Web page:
Treatments

Pain management is an important consideration when you’re having surgery – not only to minimize discomfort, but also because go
Our experience of pain can have a lot to do with our past – especially when our past includes trauma.
If you are going to see a doctor today, then it is probably because something hurts somewhere in your body. Pain is the number one reason why a patient goes to the doctor, with over half of all doctor visits attributed to either some type of joint problem or to back pain.
As scientists and physicians race to explore new and more effective strategies to treat pain, many are investigating how techno
When someone is in pain, their whole family is impacted.
We all know someone who has had knee surgery or a knee replacement, or who was forced to live a more sedentary lifestyle because of knee issues. This person might even be you. You are not alone. In fact, knee pain is the second most common type of chronic pain. A third of all Americans report experiencing knee pain at some time or another. And roughly 3 million women and 1.7 million men are living with total knee replacements.
I was pleased to be invited by Nature to give my thoughts on what is needed in pain research and care ("To treat pain, study people in all their complexity"). Too often, the person is forgotten while the symptom is treated. Our systems must account for the individual variability in the experience and treatment of pain, and to address the unique needs of each person.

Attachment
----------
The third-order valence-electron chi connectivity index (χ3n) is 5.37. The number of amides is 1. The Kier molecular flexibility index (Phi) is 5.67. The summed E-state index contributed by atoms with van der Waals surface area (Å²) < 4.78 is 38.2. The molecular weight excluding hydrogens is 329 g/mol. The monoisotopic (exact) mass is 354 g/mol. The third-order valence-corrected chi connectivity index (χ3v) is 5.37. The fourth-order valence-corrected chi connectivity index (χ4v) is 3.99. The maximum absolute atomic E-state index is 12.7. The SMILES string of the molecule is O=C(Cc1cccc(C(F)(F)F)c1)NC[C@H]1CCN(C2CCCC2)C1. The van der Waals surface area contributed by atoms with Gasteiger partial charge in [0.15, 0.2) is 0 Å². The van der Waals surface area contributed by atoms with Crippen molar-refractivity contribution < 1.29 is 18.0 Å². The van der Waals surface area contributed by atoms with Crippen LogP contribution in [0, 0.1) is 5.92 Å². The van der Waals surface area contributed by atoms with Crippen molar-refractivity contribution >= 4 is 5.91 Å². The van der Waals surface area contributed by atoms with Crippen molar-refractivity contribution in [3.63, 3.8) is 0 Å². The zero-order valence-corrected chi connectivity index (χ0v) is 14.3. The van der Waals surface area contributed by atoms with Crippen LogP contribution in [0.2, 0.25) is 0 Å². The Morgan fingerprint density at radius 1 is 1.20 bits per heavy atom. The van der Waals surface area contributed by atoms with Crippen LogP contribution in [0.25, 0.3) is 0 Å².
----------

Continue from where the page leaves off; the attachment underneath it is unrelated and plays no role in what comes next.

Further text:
The April 2018 issue of O Magazine includes a few of my comments in an article that is addresses addiction risks for opioids ("Why prescription opioids are so addictive" by Peg Rosen). What's not stated in this article is my belief that opioids can and do help some people living with chronic pain.
I was pleased to be invited by Scientific American to post a blog describing our work on targeted mindset interventions for pain relief and opioid reduction.
Chronic pain affects up to one-third of the world population. We recognize that an individual approach to treating pain is needed and that for some patients, prescription opioids are necessary. However, the overemphasis on treating chronic pain with opioids has been associated with substantial morbidity and mortality. With 6.8% of the U.S. population now taking long-term opioids, there is an urgent need to reduce opioids and patient risks and to...

Pages